27 year old suffering with RLS

Hi,

I'm 27 and have had RLS for over 10 years. My RLS begins at night time and disrupts my sleep more often than not. It generally starts about 9.00 pm when I'm winding down for the evening. My life style is generally quite healthy, I exercise most days, eat well and sleep an appropriate amount (when I don't have my RLS symptoms)

It's gotten to the point where my wife cannot sit by my during the evenings or on some occasions I have offered to sleep in a separate bed due to my increasing RLS though the night. I don't know what to do as I feel going to the doctors will be a waste of time?? Anyone have any answers for me

Thanks

10 Replies

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  • Hi and welcome, There are lots of treatments for RLS and the subject is vast with people having different responses. I would start by going to rls-uk.org for accurate information and doing some reading up as well as looking through the posts on here.

    A few basic questions would be do you take any medications for anything else as many can make RLS much worse? Have you had your ferritin iron levels tested? Have you a family history of RLS? .There are many meds to avoideven over the counter ones.

    Unfortunately most doctors don't know very much about RLS so we often have to educate ourselves and then educate our doctors!

    Pippins2

  • Thank you for replying to me. My mum suffers with it also but not as bad as me. I do take medication but to be honest it hasn't made it worse just the same as before I started taking the medication. Thank you I will do some research

  • Lou1989 I suspected a family history due to your young age of onset so you will have the Primary (genetic) type of RLS as opposed to Secondary. It is important to get your Ferritin iron levels tested as some people benefit from iron supplements. It needs to be over 50 preferably over 70 which is much higher than that of someone who does not have RLS.

    Many find painkillers from the opiate family very helpful eg Codeine or Tramadol. They work on the urge to move sensations as well as on pain. You can buy Co -Codamol over the counter if you are in the UK. The amount of Codeine in it is tiny compared to prescription strength so may not help but it is worth a go for occasional whilst you read up and get to the doctors. Some find any gel /cream /spray etc containing Menthol helpful

    Let us know how you go on

    Pippins2

  • I take magnesium supplements as part of the cause could be a magnesium deficiency so it may be worth trying. I've had RLS since I was in my 20s and I'm now 61 and it has become much worse. I can be up all night with it and my husband has to cope with me with my legs jumping about on the sofa or in bed. I now take a fairly strong dose of Pramipexole, which helps a little and Pregabolin at night. My father also suffers from this and so I blame him! I am waiting to see a neurologist so I will let you know how this goes.

  • Thank you, I think I will look into the magnesium tablets.

  • I would go to the doctor as many are very good and knowledgeable. I know some are not, but mine have been helpful. Pramipexole has definitely helped me although I still suffer and the Pregabolin helps me to have a decent night's sleep.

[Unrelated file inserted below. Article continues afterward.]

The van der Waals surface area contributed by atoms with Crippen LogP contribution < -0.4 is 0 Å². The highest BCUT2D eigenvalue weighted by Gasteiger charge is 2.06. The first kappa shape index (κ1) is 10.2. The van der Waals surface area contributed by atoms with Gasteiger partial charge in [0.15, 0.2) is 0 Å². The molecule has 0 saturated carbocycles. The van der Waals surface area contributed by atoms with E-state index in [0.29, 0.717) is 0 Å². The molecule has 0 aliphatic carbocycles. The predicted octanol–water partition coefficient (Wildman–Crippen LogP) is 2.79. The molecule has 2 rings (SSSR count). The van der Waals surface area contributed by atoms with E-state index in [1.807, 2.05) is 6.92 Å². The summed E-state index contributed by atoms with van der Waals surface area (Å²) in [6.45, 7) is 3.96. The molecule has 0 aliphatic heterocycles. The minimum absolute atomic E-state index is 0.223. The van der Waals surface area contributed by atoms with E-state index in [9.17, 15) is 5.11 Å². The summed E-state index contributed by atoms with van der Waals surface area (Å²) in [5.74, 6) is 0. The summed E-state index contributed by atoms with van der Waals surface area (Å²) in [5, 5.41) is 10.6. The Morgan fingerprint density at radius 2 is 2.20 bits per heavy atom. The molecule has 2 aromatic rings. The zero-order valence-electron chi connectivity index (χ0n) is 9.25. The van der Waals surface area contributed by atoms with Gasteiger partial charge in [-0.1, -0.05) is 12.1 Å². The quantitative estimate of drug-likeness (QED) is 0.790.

• Marita- what is your record with the Prami? You say you're on a high dose?

    Just that it sounds like you may be in bother if a high dose is not giving relief.

    Cheers.

  • It is defintely worth taking action to address your rls - it is a horrible condition to suffer from and you are so young. You do need to inform yourself very well however before interacting with the medical establishment as it tends to be poorly understood as a condition and unfortunately also overly easily dismissed. So browse through the forum; look at the websites. Have a look at the replies to medical questions by Dr. Buchfuhrer on the SoCal website - I found these very informative. It may also be worth investing in one of the two medical textbooks to which Dr. Buchfuhrer has contributed recently (sorry I can't recall the names but a search should show them). Definitely consider your iron levels. Improving mine (from less than 20 to 79) has made a huge improvement in my symptoms although it is also worth bearing in mind that there is a small minority for whom improved iron does no work.

    There are some drugs which can help including dopamine agonists (ropinerole, pramipexole, rotigotine etc.), a2delta ligands, most usually pregabalin (Lyrica) and opiates. Be cautious about the dopamine agonists - they can be very effective but they do eventually turn and start to feed the condition in a phenomenon known as augmentation. In addition, on the dark side (if you live in the UK or Ireland), kratom and cannabis can be very helpful.

    There are also medications that can exacerbate and other substances - alcohol is often implicated and excessive sugar consumption and it is definitely worth checking that you are not inadvertently making your condition worse.

    Marita, you should consider addressing your pramipexole dosage if it is over .25mg as it may be responsible for your bad symptoms.

  • I have read that taking a bath 30 minutes before bedtime helps. I don't have a tub so I can't try it. Let me know if it does help.

  • There is help to be had. RLS is a neurological condition, so you need to talk to your doctor and possibly get a referral to a neurologist or a sleep doctor, since RLS is also considered a sleep disorder that is movement related. rlshelp.org Are you in the US or the UK, or elsewhere? RLS gets worse in the evening because it follows your circadian rhythm. Our dopamine drops at night, so RLS gets worse at night.